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The Nation

Law May Hasten Decline of Pensions

September 04, 2006|Jonathan Peterson | Times Staff Writer

WASHINGTON — When chemicals titan DuPont announced plans last week to scale back its traditional pension program, it became the third large employer to reduce retirement benefits since Congress passed the Pension Protection Act of 2006 on Aug. 3.

The changes had been brewing long before that day. But the flurry of cuts reflect a larger reality: The pension system is in hasty retreat, and little in the new law is likely to stop the trend.

"I think this is the tip of the iceberg. You'll probably see a lot of companies freeze their plans in 2007," said Lynn D. Dudley, vice president of retirement policy for the American Benefits Council, whose members include large corporations.

Although the 907-page bill was touted as an effort to stabilize the pension system, Dudley maintains that aspects of the law, along with impending regulatory changes, will only accelerate the demise of old-style pensions that guarantee steady income as long as retirees live.

"Certainly, nothing in this legislation served as an incentive for anyone to keep their plans," she said. "The American people should know this is a real missed opportunity."

Delaware-based DuPont, known for generous employee benefits, said its traditional pension would be off-limits to new workers starting next year. In 2008, the company will change its pension formula for current employees, lessening their payouts in retirement.

The move followed pension freezes by Tenneco Inc., an auto parts maker in Illinois, and Blount International of Portland, Ore., which makes outdoor work and industrial equipment. All the companies said they would improve their employees' 401(k) savings plans.

The cutbacks are just the latest among many by U.S. corporations that are phasing out costly traditional pensions in favor of 401(k) accounts and similar plans that provide retirement nest eggs but don't guarantee a monthly check for life.

Separately, bankruptcies by major companies such as UAL Corp., parent of United Airlines, have put pressure on the Pension Benefit Guaranty Corp., the federally chartered company that assumes pension obligations when employers terminate their programs.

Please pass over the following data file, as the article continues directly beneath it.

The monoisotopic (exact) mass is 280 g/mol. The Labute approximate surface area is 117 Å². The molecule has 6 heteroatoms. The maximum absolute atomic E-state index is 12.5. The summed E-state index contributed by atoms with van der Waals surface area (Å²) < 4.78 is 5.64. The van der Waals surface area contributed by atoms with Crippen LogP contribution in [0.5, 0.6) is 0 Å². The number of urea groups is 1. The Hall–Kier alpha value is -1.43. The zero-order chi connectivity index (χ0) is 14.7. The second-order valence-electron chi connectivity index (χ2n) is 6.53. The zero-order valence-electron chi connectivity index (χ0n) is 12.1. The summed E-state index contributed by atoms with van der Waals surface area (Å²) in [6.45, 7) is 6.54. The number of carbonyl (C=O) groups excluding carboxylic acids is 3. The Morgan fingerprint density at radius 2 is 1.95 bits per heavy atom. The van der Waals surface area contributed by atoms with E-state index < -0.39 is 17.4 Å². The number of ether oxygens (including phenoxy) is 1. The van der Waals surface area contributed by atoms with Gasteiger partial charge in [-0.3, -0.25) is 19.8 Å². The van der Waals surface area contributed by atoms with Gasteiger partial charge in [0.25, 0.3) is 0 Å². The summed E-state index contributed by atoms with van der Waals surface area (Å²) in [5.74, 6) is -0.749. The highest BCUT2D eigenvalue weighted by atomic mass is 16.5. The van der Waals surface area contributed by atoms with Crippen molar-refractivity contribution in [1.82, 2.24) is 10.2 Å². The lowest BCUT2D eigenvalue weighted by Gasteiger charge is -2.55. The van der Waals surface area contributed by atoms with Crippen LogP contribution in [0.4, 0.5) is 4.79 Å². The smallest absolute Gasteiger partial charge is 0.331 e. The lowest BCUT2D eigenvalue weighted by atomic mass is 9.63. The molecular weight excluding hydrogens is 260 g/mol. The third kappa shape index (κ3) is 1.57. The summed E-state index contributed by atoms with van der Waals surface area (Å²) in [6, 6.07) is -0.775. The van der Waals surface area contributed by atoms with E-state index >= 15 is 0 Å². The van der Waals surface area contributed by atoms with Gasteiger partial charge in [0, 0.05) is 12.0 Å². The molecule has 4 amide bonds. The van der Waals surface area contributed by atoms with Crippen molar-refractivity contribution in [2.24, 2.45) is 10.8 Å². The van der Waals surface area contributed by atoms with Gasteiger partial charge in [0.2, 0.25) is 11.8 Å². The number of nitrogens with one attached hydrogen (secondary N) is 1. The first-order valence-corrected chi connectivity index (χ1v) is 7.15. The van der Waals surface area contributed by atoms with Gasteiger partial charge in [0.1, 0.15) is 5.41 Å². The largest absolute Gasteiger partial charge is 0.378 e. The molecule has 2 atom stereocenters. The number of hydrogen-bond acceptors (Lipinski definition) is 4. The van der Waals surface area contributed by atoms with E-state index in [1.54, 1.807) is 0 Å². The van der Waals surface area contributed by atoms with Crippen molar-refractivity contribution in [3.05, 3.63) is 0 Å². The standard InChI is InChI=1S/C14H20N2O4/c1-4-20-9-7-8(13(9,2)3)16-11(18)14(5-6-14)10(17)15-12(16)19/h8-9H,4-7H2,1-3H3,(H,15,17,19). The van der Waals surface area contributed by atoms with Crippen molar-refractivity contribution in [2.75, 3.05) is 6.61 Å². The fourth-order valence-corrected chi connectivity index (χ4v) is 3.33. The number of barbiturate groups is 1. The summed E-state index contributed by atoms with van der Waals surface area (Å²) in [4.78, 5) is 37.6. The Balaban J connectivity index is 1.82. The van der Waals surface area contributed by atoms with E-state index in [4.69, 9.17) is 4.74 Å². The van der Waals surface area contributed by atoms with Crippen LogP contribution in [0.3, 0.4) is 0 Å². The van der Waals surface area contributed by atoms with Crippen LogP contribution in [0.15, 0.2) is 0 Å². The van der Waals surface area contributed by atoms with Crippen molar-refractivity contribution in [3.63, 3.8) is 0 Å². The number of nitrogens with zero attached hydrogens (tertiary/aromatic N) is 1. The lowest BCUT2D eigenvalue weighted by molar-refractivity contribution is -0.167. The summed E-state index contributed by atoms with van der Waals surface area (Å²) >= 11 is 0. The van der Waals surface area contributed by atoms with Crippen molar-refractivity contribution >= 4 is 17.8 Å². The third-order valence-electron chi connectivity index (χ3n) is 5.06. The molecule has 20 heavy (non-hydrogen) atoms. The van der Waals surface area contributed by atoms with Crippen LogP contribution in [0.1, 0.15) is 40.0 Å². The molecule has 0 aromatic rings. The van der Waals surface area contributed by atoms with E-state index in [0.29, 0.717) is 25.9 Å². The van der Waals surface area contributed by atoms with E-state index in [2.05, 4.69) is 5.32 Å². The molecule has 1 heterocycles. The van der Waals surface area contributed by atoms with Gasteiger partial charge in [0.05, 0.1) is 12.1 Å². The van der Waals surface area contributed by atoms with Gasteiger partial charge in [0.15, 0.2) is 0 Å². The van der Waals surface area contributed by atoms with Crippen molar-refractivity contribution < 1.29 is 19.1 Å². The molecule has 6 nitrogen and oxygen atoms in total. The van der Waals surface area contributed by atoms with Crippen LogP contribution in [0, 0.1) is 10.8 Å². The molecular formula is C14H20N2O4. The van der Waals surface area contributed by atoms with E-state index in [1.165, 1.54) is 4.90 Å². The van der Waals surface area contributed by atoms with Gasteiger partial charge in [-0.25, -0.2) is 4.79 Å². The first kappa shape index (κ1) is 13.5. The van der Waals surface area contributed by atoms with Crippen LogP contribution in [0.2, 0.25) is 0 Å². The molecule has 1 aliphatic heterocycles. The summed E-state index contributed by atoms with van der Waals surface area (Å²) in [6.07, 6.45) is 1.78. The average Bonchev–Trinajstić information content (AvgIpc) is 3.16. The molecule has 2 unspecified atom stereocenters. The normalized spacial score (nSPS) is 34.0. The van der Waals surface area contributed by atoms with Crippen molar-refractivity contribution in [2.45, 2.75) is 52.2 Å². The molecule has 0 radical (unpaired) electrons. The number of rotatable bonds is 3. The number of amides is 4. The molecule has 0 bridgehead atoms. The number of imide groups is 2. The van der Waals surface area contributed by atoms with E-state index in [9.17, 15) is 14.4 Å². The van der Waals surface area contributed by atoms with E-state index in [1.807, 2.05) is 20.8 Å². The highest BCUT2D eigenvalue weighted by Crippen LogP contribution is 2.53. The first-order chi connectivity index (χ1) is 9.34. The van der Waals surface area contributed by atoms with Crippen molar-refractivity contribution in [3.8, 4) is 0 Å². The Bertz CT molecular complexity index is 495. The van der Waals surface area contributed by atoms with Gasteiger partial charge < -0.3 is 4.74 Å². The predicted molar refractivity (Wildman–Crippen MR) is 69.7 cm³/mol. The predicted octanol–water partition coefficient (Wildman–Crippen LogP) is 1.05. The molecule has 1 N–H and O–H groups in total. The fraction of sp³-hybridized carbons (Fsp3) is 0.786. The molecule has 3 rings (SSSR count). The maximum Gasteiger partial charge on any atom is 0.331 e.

The Pension Protection Act was designed to address both issues as well as to close loopholes that gave corporations substantial leeway in meeting funding obligations.

Under the new law, companies are expected to fund 100% of their pension commitments, up from 90%. To shore up the safety net for workers, the law encourages employers to strengthen their 401(k) plans and clarifies legal issues to make it easier for companies to convert their pension programs into "cash balance" plans, which are similar to 401(k)s but retain some of traditional pensions' benefits.

Retirees' advocates, however, say the stricter funding rules may backfire by encouraging companies to freeze their pension programs rather than bear the burdens of compliance.

On top of that, tougher pension accounting rules are scheduled to take effect at the end of this year. The Financial Accounting Standards Board will require companies to include pension funding obligations in their balance sheets, potentially reducing some firms' net worth.

"What these changes do is underline the costs that a company has to accept when they sponsor a [traditional] defined benefit plan," said Charles Ruffel, chief executive of Plansponsor, a trade publisher for the benefits industry. He added: "In order to save defined benefit plans, [the government has] accelerated their demise."

Companies that reduce their pension commitments often improve their 401(k) savings plans, typically by kicking in more money. Workers are able to take such accounts with them if they change employers, unlike old-style pensions. Employees who job-hop frequently might not be with one company long enough to ever qualify for a pension.

"A lot of people aren't sure they're going to spend their whole careers with one company, and they like the idea of a benefit that they can transport to another company," said DuPont spokeswoman Lori Captain. "The market is changing. There are clear trends moving in this direction."

Still, some worry that workers will be hurt by the changes. Many employees fail to enroll in 401(k) plans. For those who do, their savings goals can be undermined by poor investment choices or stock market performance. Decisions to withdraw money can hammer the long-term value of the account. Older and less sought-after workers may not enjoy the advantages of mobility.

"What this does is put another big burden on the employees," said Jim Flickinger, president of the International Brotherhood of DuPont Workers.

The company's enhanced 401(k) plan, he said, holds more allure for career managers who move from one corporation to another than for factory workers who expect to stay put and have planned on a predictable income in retirement.

"The manufacturing people are the ones who have to take the hit," Flickinger said.

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